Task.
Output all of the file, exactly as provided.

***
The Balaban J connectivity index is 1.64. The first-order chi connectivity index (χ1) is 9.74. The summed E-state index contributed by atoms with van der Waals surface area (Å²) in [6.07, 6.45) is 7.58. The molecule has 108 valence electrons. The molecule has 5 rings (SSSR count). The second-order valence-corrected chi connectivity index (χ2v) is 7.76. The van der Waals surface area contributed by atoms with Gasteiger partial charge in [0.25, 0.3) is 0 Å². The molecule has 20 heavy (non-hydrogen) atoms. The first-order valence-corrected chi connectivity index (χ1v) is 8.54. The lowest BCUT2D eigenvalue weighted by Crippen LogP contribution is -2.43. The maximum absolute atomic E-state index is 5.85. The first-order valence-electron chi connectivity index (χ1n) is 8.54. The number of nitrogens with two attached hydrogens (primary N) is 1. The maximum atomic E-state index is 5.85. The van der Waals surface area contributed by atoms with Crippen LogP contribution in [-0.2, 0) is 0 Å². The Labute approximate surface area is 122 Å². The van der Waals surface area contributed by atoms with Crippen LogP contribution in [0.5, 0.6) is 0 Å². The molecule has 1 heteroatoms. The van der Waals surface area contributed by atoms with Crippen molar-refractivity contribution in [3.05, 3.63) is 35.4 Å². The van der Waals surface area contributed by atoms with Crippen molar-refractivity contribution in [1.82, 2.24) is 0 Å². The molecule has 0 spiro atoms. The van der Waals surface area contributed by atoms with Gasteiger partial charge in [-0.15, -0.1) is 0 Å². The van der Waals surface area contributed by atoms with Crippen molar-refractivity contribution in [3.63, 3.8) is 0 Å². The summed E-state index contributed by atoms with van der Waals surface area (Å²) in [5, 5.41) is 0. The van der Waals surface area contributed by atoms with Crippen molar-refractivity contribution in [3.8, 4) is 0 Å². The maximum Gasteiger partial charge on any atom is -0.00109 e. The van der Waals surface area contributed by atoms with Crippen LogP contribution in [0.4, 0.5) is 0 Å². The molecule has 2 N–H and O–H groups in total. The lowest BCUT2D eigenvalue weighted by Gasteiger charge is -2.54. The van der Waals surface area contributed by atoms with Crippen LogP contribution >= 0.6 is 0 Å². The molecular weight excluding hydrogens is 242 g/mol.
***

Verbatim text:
The Balaban J connectivity index is 1.64. The first-order chi connectivity index (χ1) is 9.74. The summed E-state index contributed by atoms with van der Waals surface area (Å²) in [6.07, 6.45) is 7.58. The molecule has 108 valence electrons. The molecule has 5 rings (SSSR count). The second-order valence-corrected chi connectivity index (χ2v) is 7.76. The van der Waals surface area contributed by atoms with Gasteiger partial charge in [0.25, 0.3) is 0 Å². The molecule has 20 heavy (non-hydrogen) atoms. The first-order valence-corrected chi connectivity index (χ1v) is 8.54. The lowest BCUT2D eigenvalue weighted by Crippen LogP contribution is -2.43. The maximum absolute atomic E-state index is 5.85. The first-order valence-electron chi connectivity index (χ1n) is 8.54. The number of nitrogens with two attached hydrogens (primary N) is 1. The maximum atomic E-state index is 5.85. The van der Waals surface area contributed by atoms with Crippen LogP contribution in [-0.2, 0) is 0 Å². The Labute approximate surface area is 122 Å². The van der Waals surface area contributed by atoms with Crippen LogP contribution in [0.5, 0.6) is 0 Å². The molecule has 1 heteroatoms. The van der Waals surface area contributed by atoms with Crippen molar-refractivity contribution in [3.05, 3.63) is 35.4 Å². The van der Waals surface area contributed by atoms with Crippen molar-refractivity contribution in [1.82, 2.24) is 0 Å². The molecule has 0 spiro atoms. The van der Waals surface area contributed by atoms with Gasteiger partial charge in [-0.15, -0.1) is 0 Å². The van der Waals surface area contributed by atoms with Crippen molar-refractivity contribution in [3.63, 3.8) is 0 Å². The summed E-state index contributed by atoms with van der Waals surface area (Å²) in [5, 5.41) is 0. The van der Waals surface area contributed by atoms with Crippen molar-refractivity contribution in [3.8, 4) is 0 Å². The maximum Gasteiger partial charge on any atom is -0.00109 e. The van der Waals surface area contributed by atoms with Crippen LogP contribution in [0.4, 0.5) is 0 Å². The molecule has 2 N–H and O–H groups in total. The lowest BCUT2D eigenvalue weighted by Gasteiger charge is -2.54. The van der Waals surface area contributed by atoms with Crippen LogP contribution >= 0.6 is 0 Å². The molecular weight excluding hydrogens is 242 g/mol.